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Czech-born writer Milan Kundera dies aged 94

Czech-born writer Milan Kundera
Czech-born writer Milan Kundera Copyright Jovan Dezort/AP
Copyright Jovan Dezort/AP
By Jonny Walfisz
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Czech television has announced the death of Czech-born writer Milan Kundera aged-94 best-known for his novel, The Unbearable Lightness of Being.


Acclaimed Czech-born French author Milan Kundera has died aged 94.

Born in Brno, in modern-day Czechia, in 1929, Kundera wrote 10 novels, three poetry collections, a short story collection and many essays. His literary works are known for their deep philosophical themes, political allusions, and heartrending plots.

His death was reported by public broadcaster Czech Television. There are no more details released at this time.

Kundera’s most famous work is ‘The Unbearable Lightness of Being’, published in 1984. It follows Tomáš and Tereza, a couple living through the 1968 Prague Spring as they navigate political turmoil, adultery and pet ownership, all through the lens of a Nietzschean metaphysics.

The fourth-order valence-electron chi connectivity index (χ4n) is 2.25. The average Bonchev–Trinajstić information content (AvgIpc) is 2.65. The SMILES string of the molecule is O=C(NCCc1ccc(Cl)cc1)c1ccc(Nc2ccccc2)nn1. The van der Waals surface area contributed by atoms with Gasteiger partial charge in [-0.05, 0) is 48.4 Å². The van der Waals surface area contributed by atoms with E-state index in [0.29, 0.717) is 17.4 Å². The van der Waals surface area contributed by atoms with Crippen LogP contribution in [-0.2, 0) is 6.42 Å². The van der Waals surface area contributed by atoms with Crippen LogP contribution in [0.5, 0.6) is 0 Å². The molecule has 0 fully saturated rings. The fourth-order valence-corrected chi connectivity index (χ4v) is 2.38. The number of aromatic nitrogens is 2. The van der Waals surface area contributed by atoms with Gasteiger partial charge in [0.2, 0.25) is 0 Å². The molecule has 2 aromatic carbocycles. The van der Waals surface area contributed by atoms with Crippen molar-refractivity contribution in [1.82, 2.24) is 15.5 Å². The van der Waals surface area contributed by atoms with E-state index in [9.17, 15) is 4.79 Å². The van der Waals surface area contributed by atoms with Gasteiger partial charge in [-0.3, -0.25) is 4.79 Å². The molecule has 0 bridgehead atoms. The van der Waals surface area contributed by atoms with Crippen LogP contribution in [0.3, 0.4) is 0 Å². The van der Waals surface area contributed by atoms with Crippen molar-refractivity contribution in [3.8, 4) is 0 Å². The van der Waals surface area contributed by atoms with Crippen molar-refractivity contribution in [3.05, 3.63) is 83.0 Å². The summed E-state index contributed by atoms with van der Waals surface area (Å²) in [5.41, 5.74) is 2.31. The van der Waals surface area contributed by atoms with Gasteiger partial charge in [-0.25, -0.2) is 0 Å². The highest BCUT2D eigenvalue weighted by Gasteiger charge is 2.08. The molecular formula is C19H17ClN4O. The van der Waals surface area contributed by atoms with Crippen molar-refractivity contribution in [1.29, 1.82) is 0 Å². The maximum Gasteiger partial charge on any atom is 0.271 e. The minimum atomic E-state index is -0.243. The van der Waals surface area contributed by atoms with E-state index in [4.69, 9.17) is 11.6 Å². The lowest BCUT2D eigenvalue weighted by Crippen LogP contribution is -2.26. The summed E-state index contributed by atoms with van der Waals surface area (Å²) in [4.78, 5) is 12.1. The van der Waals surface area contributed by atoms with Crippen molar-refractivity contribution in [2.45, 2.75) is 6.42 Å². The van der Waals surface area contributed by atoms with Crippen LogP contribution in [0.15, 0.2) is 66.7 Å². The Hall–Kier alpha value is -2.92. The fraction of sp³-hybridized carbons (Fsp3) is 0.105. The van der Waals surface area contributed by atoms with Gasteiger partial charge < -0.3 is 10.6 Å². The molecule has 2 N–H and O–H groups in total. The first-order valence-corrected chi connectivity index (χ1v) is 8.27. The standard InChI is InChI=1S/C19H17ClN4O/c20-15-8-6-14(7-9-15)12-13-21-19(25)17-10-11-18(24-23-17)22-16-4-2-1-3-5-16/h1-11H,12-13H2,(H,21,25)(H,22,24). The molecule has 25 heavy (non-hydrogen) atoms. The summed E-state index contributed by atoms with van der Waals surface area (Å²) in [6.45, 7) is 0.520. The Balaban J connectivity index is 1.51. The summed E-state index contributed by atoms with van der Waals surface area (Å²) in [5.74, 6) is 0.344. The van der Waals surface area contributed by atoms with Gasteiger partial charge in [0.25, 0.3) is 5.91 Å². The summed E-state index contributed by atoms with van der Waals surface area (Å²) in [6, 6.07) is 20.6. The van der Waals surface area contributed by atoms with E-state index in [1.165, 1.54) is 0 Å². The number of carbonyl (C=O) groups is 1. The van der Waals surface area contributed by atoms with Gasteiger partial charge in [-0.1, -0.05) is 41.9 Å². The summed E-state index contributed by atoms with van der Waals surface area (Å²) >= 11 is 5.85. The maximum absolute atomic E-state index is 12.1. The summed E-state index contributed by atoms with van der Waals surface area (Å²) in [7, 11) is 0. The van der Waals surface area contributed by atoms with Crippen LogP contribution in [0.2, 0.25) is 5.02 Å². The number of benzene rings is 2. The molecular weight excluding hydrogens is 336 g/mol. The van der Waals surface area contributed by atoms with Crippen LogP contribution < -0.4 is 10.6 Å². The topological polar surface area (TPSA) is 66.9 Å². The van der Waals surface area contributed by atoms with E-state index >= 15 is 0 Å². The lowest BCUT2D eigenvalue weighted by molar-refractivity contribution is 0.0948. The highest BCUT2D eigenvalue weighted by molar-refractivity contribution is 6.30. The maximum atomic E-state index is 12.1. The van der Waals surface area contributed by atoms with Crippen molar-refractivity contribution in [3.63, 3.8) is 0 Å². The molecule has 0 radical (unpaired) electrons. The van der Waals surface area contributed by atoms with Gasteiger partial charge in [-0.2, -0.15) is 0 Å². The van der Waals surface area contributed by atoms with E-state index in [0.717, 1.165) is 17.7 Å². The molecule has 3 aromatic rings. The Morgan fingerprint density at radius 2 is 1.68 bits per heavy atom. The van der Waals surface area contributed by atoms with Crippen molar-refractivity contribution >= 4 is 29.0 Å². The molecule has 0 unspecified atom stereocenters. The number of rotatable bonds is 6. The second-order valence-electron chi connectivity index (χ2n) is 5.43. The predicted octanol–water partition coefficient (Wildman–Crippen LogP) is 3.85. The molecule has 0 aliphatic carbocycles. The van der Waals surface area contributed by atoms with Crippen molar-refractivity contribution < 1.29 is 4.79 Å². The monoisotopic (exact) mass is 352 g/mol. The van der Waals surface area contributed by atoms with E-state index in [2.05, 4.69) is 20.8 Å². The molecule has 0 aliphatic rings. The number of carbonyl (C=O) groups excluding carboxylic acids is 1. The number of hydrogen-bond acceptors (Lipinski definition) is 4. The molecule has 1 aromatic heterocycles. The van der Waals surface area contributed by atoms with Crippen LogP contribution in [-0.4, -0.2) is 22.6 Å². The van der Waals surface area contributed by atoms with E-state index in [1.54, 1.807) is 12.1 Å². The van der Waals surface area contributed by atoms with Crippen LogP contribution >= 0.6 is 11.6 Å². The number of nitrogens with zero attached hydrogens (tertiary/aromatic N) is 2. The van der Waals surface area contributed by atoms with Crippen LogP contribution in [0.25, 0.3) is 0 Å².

‘The Unbearable Lightness of Being’ was adapted into a film in 1988 by Philip Kaufman and featured Daniel Day-Lewis, Lena Olin and Juliette Binoche in the leading roles. Kundera wasn’t a fan of the film and refused permission to adapt other works after it.

Other significant works of his include his first novel, 1967’s ‘The Joke’, a satire of the USSR’s Communism, particularly focusing on propaganda, which led to Kundera being blacklisted in 1968. His final novel, 2014’s ‘The Festival of Insignificance’ was written in French and brought together themes of relationships and existentialism.

In 1975, Kundera went into exile from Czechoslovakia and moved to France. His Czech citizenship was revoked in 1979 and he acquired French citizenship in 1981. Although his Czech citizenship was restored in 2019, Kundera remained adamant that he be considered a “French writer”. From his seventh book 1995’s ‘Slowness’ or ‘La Lenteur’ onwards, his novels were written in French, instead of his native Czech.

Kundera was acclaimed in his lifetime. In 1975, he received the Jerusalem Prize. He received the Austrian State Prize for European Literature in 1987, the Herder Prize in 2000, the Czech State Literature Prize in 2007, the Prix mondial Cino Del Duca in 2009, and was made an honorary citizen of his hometown Brno in 2010. He received the Ovid Prize in 2011 and the Franz Kafka Prize in 2020. He was routinely touted as a contender for the Nobel Prize in Literature.

Additional sources • AP

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